For 200 years, a lurid trade in other people's misfortunes was centred on the Seven Dials area of Covent Garden. Gallows ballads - rapidly produced broadsheets describing recent crimes - sung the malaises of the country's condemned, often selling hundreds of thousands of copies. A new essay over at the excellent Planetslade site explores the history of this hugely popular form of publishing, which only died out with the rise of music hall in Victorian times. Writer Paul Slade sets the scene:
A good murder could always be relied on to sell well, and these sheets often included a set of verses describing the killer’s crime or claiming to offer his last confession. Rather than printing music alongside the words, these ballads’ composers would often copy the structure of an old hymn and suggest their work be sung to that tune. All People That On Earth Do Dwell was a popular choice for this treatment, and one gallows ballad even had the cheek to start with precisely that opening line.
The well-researched essay goes on to describe some of the most celebrated balladeers and the crimes they covered. The article is also required reading for anyone with an interest in the history of news publishing, as Slade describes:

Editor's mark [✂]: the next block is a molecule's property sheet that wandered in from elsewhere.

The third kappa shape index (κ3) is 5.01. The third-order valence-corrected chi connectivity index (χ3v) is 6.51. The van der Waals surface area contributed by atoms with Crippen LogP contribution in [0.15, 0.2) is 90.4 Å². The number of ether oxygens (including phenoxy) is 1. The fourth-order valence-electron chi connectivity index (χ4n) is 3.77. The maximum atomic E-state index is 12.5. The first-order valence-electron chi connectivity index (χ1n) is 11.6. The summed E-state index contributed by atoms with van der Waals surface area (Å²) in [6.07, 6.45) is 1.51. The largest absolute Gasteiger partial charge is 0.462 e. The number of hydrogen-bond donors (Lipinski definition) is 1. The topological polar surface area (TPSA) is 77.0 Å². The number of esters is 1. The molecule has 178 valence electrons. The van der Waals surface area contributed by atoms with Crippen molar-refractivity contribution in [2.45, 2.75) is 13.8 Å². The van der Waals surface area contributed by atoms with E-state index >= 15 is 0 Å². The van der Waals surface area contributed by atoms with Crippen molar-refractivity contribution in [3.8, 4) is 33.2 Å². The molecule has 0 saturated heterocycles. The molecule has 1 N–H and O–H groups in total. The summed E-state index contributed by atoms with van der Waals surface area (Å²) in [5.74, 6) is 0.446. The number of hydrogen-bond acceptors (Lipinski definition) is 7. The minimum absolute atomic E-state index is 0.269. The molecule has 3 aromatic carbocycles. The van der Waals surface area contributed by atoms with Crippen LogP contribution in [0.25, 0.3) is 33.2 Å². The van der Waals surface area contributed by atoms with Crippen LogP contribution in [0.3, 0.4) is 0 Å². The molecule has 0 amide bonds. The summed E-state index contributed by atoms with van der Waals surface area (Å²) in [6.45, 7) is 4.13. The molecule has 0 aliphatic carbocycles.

As soon as a suitable murder appeared, the first step was to produce a handbill-sized sheet with an initial report of the crime, followed by a larger version as soon as a few more details had emerged. Both of these would draw heavily on newspaper accounts of the case, and stick pretty closely to those facts. Once someone had been arrested, Catnach and the rest could print a confession - real or imagined - and follow that up in due course with a straightforward account of the trial.
Much, much more, including a selection of ballads in full, over at Planetslade. While you're there, take a good look around for some other superb essays, including the 1871 marriage of two 'giants' in Trafalgar Square and London's treasure hunt riots.